Starting A Whisk(e)y Journey

A friend recently asked me how he could best start to explore whiskies. My first answer was to just try a few and see what you like. But after giving it some thought, realised that there is a lot of information out there and it can be a bit intimidating to jump into. There are also a lot of snobs in the whisky world. Aficionados who like to argue about the ‘right’ way to enjoy whisky.

So let’s get this out of the way early. The best whisky is the whisky you like to drink, and the right way to drink is the way you want to. This is not my idea, I borrowed it from The Whisk(e)y Tribe. Do check them out if you are interested in all things whisky related. Whisky to me is all about exploring, enjoying and sharing the experience.

Now I like to enjoy my whisky neat, meaning with no ice, or water, in Glencairn glasses. For many beginners this can be too intense. If you prefer a couple ice cubes, a little water or even a little soda with your whisky in a big old tumbler, by all means, do your thing. But for this introduction i’m going to recommend you try them neat or with a little bit of water so you can really choose the type of whisky you prefer now.

The intention of this introduction is to help you discover what region or general style of whisky you prefer and might want to continue to explore on your own. It’s basically like dividing a map into 5 continents, to help you identify one that attracts you most.

For this, you’ll need a friend or two, a decent local bar with a decently good selection of whiskies and an Uber or cab ride home. I know bars cost a lot, but it’s better than going out and buying large bottles which you might not enjoy.

That’s why I’ve chosen 5 different bottles that I believe represent the most different regions or styles of whiskies. I won’t describe them in detail. It is up to you to try them, see which you prefer, and continue the journey on your own.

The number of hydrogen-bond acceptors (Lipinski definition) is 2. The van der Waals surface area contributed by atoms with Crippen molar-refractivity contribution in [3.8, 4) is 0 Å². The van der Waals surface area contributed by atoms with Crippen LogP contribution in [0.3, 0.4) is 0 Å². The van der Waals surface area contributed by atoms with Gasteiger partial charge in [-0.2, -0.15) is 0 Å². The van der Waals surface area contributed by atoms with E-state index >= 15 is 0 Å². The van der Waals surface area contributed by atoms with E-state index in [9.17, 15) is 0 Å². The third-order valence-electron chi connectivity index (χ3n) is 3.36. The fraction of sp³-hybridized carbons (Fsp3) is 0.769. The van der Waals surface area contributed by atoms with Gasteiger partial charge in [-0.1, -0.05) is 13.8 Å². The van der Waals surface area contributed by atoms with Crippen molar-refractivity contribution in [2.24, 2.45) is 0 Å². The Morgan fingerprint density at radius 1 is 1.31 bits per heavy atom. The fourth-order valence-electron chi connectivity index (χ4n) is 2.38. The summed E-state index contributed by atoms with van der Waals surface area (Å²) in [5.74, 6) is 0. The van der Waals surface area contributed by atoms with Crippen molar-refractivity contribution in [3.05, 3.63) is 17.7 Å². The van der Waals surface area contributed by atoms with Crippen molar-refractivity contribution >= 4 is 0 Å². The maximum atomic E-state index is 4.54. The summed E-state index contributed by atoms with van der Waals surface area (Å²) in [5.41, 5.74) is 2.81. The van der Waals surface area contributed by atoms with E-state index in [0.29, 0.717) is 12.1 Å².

So grab a friend, and head to a bar, and order the following flight. You’ll notice I’ve included alternative choices in case the first choice is not available.

First ask for 1 oz neat pours of…

1) Buffalo Trace or Woodford Reserve

2) Jameson Black Barrel or Bushmills 10 or Powers Signature

3) The Balvenie Double Wood or Glenfiddich 12 or Bunnahabhain 12

4) Lot 40 or Rittenhouse Rye

If the bar is willing give you 0.5 oz sample pours, that’d be perfectly acceptable, but many bars won’t do this.

Drink about 1/3 of each glass one at a time. Take your time. Smell. Sip like you would wine or warm coffee. Drink water in between sips, pause, and repeat.

Now rank them from favorite to least favorite sipping from one to another until there is only 1/3 left in each glass.Be honest about which you like or dislike.

Now order a glass of…

5) Ardbeg 10 or Laphroaig 10.

For the love of god, wait to have this last glass poured for you last. It will smell strongly, and will affect everything else you drink afterwards.

Finish off your drinks and see what whisky interests you most.

If you like 1) most, keep exploring Bourbons and American whiskies, if you like 2) keep exploring Irish and pot-still whiskies. If you like 3) keep exploring unpeated Highland or Speyside Scotches or Scotches with a sherry finish. If you like 4) keep exploring Rye whiskies or Canadian whiskies, and finally, if you dove into the 5) smokey Islay deep end and loved it, keep exploring peated Scotch!

Bonus tip, after you find a favorite from these, ask the bartender if they can recommend something similar to the bottle you liked.

This experience will cost you a bit, but it’ll be fun as hell and should give you a fun start to your whisky journey.

It’s cool if you and your friend like different things, you should at least go home with an idea of 1 or 2 bottles that you can happily pick up and sip on.